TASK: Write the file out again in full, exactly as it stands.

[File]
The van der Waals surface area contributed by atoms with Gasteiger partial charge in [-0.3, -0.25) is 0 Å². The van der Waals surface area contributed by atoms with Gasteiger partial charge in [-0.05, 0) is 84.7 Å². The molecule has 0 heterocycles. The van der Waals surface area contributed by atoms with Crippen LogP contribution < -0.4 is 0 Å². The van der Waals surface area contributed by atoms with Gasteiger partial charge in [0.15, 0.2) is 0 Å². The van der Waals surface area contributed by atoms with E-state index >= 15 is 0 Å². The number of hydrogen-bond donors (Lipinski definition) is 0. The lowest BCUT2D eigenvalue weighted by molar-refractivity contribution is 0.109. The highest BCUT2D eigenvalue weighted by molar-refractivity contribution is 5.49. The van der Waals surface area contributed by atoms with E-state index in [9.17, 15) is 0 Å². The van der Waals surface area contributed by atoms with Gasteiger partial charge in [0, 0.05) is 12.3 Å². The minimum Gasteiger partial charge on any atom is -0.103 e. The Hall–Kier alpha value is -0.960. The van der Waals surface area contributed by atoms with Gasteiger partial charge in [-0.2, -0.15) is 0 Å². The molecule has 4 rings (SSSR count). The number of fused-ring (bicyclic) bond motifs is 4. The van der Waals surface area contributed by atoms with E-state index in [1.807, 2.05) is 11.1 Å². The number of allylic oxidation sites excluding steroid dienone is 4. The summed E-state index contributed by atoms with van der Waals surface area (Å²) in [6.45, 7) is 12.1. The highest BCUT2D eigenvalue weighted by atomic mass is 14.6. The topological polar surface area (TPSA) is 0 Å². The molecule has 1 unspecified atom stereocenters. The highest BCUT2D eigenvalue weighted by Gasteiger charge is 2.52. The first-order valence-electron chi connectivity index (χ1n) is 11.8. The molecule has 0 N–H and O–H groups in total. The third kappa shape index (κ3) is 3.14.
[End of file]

The van der Waals surface area contributed by atoms with Gasteiger partial charge in [-0.3, -0.25) is 0 Å². The van der Waals surface area contributed by atoms with Gasteiger partial charge in [-0.05, 0) is 84.7 Å². The molecule has 0 heterocycles. The van der Waals surface area contributed by atoms with Crippen LogP contribution < -0.4 is 0 Å². The van der Waals surface area contributed by atoms with Gasteiger partial charge in [0.15, 0.2) is 0 Å². The van der Waals surface area contributed by atoms with E-state index >= 15 is 0 Å². The number of hydrogen-bond donors (Lipinski definition) is 0. The lowest BCUT2D eigenvalue weighted by molar-refractivity contribution is 0.109. The highest BCUT2D eigenvalue weighted by molar-refractivity contribution is 5.49. The van der Waals surface area contributed by atoms with E-state index in [9.17, 15) is 0 Å². The van der Waals surface area contributed by atoms with Gasteiger partial charge in [0, 0.05) is 12.3 Å². The minimum Gasteiger partial charge on any atom is -0.103 e. The Hall–Kier alpha value is -0.960. The van der Waals surface area contributed by atoms with Gasteiger partial charge in [-0.2, -0.15) is 0 Å². The molecule has 4 rings (SSSR count). The number of fused-ring (bicyclic) bond motifs is 4. The van der Waals surface area contributed by atoms with E-state index in [1.807, 2.05) is 11.1 Å². The number of allylic oxidation sites excluding steroid dienone is 4. The summed E-state index contributed by atoms with van der Waals surface area (Å²) in [6.45, 7) is 12.1. The highest BCUT2D eigenvalue weighted by atomic mass is 14.6. The topological polar surface area (TPSA) is 0 Å². The molecule has 1 unspecified atom stereocenters. The highest BCUT2D eigenvalue weighted by Gasteiger charge is 2.52. The first-order valence-electron chi connectivity index (χ1n) is 11.8. The molecule has 0 N–H and O–H groups in total. The third kappa shape index (κ3) is 3.14.